• crabman

        @TKO,

        I would assume a healthy Klefbom after his shoulder surgery, a healthy Sekera with more than a year of recovery from his knee injury and a full offseason to train, Larsson not dealing with the death of his father this year and hopefully not having back issues like last year, Nurse and Benning having another year experience, and finally new assistant coaches, one known for his great work with young defenceman are all the reasons I have confidence the defence will be better this year.

  • Bills Bills

    Save the first shot of the game and get off your knees. Tweaks that a goalie coach should have recognized and adjusted for as the season went on.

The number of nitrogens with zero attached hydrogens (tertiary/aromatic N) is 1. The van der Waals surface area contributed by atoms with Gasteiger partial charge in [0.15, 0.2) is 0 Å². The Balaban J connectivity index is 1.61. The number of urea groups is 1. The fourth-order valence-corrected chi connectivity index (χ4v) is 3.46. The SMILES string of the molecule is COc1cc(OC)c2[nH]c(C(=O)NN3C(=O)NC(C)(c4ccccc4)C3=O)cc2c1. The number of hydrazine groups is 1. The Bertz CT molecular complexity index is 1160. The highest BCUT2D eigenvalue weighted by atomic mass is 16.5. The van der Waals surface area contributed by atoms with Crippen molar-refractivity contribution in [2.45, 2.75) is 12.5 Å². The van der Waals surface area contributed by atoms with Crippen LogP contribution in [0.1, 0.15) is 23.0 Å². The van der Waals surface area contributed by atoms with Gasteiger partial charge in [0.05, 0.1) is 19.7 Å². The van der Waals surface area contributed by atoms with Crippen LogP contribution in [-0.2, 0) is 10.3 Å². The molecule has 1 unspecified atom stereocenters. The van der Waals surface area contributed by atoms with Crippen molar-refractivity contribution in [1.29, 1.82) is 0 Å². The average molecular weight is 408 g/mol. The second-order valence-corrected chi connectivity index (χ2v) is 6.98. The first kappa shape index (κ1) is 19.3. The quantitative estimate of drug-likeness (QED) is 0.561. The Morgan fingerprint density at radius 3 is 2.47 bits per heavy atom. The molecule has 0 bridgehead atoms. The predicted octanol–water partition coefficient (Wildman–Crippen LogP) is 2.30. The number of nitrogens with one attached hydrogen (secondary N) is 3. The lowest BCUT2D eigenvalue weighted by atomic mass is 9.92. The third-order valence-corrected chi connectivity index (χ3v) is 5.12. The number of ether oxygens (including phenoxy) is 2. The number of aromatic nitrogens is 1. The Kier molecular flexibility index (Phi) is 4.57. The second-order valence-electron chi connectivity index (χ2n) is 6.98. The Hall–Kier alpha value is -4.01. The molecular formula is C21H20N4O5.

I expect better next season but the question for me is, has Talbot or the coaching staff acknowledged what the problem is in order to correct it?

  • OriginalPouzar

    “I certainly wouldn’t blame Edmonton’s poor season on Talbot.”

    I do take a bit of issue with this blanket statement. While, of course, Talbot can’t be blamed for the season entirely, I believe a material portion of the blame can be apportioned to him.

    Talbot simply wasn’t good enough. You did nail it Dustin that the majority of the issues number wise (i.e. save percentage) were on the PK and the entire unit was a tire fire for a good portion of the year, however, aside from that, we all saw that, not only was Talbot letting in weak goals more consistently than in the past, just as importantly, he wasn’t making the big saves.